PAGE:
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Last month Ecuador did something it had never done before. It signed contracts for the first large-scale mining project in the history of the country. Prior to President Rafael Correa's championing of mega-mines in Ecuador, Ecuador was the last Andean country without a large-scale mine. It was also the last Andean country to not have to deal with major water contamination from cyanide run-off. It was the last Andean country to not have to deal with the millions of tons of toxic mine tailings each mine site must dispose of, often in water sources. That's all changed now.

Despite growing protests because of Correa's decision to open up the country to multi-national mining corporations, the President has remained defiant and steadfast in his decision. Even as thousands of people poured into the streets last month for a two week march in defense of water and in opposition to large-scale mining, Correa proclaimed: “We will not be beggars sitting on a sack of gold.”;

On March 5th, Ecuador signed the first mining contract in the country’s history, a $1.4 billion copper mine, El Mirador, proposed by China's Ecuacorriente. The proposal is already stirring up plenty of controversy in the southern province of Zamora Chinchipe, where the mine would be located. In an interview with the Christian Science Monitor, the Governor of the region, Salvador Quishpe, says that the government did not consult with local communities prior to approving the project. Quishpe explains that there are 227 water sources inside the mining project's zone. The project would be located in the Amazon Basin.

In the past, Ecuador has sometimes been viewed as a leader in Indigenous rights and environmental stewardship, taking steps like incorporating the rights of nature into the country’s constitution. Now Ecuador has taken a dramatic turn, bucking these trends, to prioritize investments from the extractive industry over the rights of nature and Indigenous communities. Companies long blocked from exploiting Ecuador’s resources at the cost of its diverse ecosystems, deep cultural ties, and clean water are now lined up to receive contracts.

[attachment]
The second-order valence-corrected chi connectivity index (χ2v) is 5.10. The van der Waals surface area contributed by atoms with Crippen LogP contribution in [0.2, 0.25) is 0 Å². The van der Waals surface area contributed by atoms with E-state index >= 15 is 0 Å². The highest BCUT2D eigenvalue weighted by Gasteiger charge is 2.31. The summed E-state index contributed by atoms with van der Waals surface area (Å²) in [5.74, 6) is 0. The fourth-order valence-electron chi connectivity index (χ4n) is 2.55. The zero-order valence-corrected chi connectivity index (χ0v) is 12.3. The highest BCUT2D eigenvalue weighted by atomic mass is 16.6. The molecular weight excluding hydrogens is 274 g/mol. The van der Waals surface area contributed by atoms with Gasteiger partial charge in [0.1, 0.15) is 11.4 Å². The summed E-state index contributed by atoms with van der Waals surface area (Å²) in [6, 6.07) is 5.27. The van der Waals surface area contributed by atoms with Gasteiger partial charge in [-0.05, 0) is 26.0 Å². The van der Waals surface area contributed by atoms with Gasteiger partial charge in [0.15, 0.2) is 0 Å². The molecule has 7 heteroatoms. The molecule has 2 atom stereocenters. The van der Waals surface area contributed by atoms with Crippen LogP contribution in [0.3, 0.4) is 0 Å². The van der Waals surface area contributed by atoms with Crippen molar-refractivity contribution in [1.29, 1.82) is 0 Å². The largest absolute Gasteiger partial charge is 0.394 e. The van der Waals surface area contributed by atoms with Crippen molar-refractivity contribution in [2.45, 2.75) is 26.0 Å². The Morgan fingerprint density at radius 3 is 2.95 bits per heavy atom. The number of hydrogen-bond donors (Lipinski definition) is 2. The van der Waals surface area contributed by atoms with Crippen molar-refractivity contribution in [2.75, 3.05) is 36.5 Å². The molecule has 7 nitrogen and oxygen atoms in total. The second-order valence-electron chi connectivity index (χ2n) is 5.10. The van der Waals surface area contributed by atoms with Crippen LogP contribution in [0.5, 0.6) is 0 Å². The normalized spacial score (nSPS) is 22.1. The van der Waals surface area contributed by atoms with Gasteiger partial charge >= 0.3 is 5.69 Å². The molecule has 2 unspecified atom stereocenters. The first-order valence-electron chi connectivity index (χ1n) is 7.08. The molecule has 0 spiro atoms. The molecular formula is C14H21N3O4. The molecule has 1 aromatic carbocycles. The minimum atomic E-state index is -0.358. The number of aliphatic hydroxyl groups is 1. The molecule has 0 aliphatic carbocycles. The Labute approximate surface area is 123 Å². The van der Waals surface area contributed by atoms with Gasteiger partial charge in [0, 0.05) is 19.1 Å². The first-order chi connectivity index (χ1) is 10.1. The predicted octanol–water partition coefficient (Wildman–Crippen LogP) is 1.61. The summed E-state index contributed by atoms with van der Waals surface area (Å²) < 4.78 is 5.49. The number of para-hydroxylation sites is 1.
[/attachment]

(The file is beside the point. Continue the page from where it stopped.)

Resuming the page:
In addition to the El Mirador mine, four more contracts are in the pipeline to be signed this year:

Not listed in the contracts to be approved, but of equal concern, is the presence of Codelco, Chile's major copper mining company, in the northern Ecuador region of Intag. The community that has pushed back multiple mining operation attempts on their lands now faces a mining giant with full government backing. Our partner Carlos Zorrilla writes about Codelco's operations in the area at length HERE.

It's clear that Ecuador's communities have a new wave of mining projects that corporations have waited years to develop. Whether it is copper in the North or gold in the South, the landscape of mining in Ecuador is changing rapidly. We'll continue to watch closely as Ecuador tries to reshape itself from a mining wallflower to regional mining power despite growing public opposition.

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September 23, 2011

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